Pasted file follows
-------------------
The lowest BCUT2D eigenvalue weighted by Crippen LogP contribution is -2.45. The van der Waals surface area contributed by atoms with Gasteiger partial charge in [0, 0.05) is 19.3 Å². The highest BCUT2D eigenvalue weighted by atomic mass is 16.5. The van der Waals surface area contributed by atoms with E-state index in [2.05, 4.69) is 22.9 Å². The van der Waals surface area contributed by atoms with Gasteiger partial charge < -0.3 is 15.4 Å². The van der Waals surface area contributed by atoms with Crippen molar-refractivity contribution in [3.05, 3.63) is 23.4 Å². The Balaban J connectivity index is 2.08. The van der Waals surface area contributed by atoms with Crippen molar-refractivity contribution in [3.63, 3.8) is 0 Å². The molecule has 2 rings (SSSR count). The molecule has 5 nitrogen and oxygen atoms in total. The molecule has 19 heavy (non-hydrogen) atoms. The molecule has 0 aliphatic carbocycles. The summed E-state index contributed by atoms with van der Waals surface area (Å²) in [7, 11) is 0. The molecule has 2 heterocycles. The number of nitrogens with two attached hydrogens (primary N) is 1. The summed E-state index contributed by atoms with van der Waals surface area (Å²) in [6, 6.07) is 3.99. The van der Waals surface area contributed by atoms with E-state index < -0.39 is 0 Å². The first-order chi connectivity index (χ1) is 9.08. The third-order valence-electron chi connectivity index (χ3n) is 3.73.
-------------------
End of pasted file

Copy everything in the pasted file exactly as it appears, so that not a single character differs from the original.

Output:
The lowest BCUT2D eigenvalue weighted by Crippen LogP contribution is -2.45. The van der Waals surface area contributed by atoms with Gasteiger partial charge in [0, 0.05) is 19.3 Å². The highest BCUT2D eigenvalue weighted by atomic mass is 16.5. The van der Waals surface area contributed by atoms with E-state index in [2.05, 4.69) is 22.9 Å². The van der Waals surface area contributed by atoms with Gasteiger partial charge < -0.3 is 15.4 Å². The van der Waals surface area contributed by atoms with Crippen molar-refractivity contribution in [3.05, 3.63) is 23.4 Å². The Balaban J connectivity index is 2.08. The van der Waals surface area contributed by atoms with Crippen molar-refractivity contribution in [3.63, 3.8) is 0 Å². The molecule has 2 rings (SSSR count). The molecule has 5 nitrogen and oxygen atoms in total. The molecule has 19 heavy (non-hydrogen) atoms. The molecule has 0 aliphatic carbocycles. The summed E-state index contributed by atoms with van der Waals surface area (Å²) in [7, 11) is 0. The molecule has 2 heterocycles. The number of nitrogens with two attached hydrogens (primary N) is 1. The summed E-state index contributed by atoms with van der Waals surface area (Å²) in [6, 6.07) is 3.99. The van der Waals surface area contributed by atoms with E-state index < -0.39 is 0 Å². The first-order chi connectivity index (χ1) is 9.08. The third-order valence-electron chi connectivity index (χ3n) is 3.73.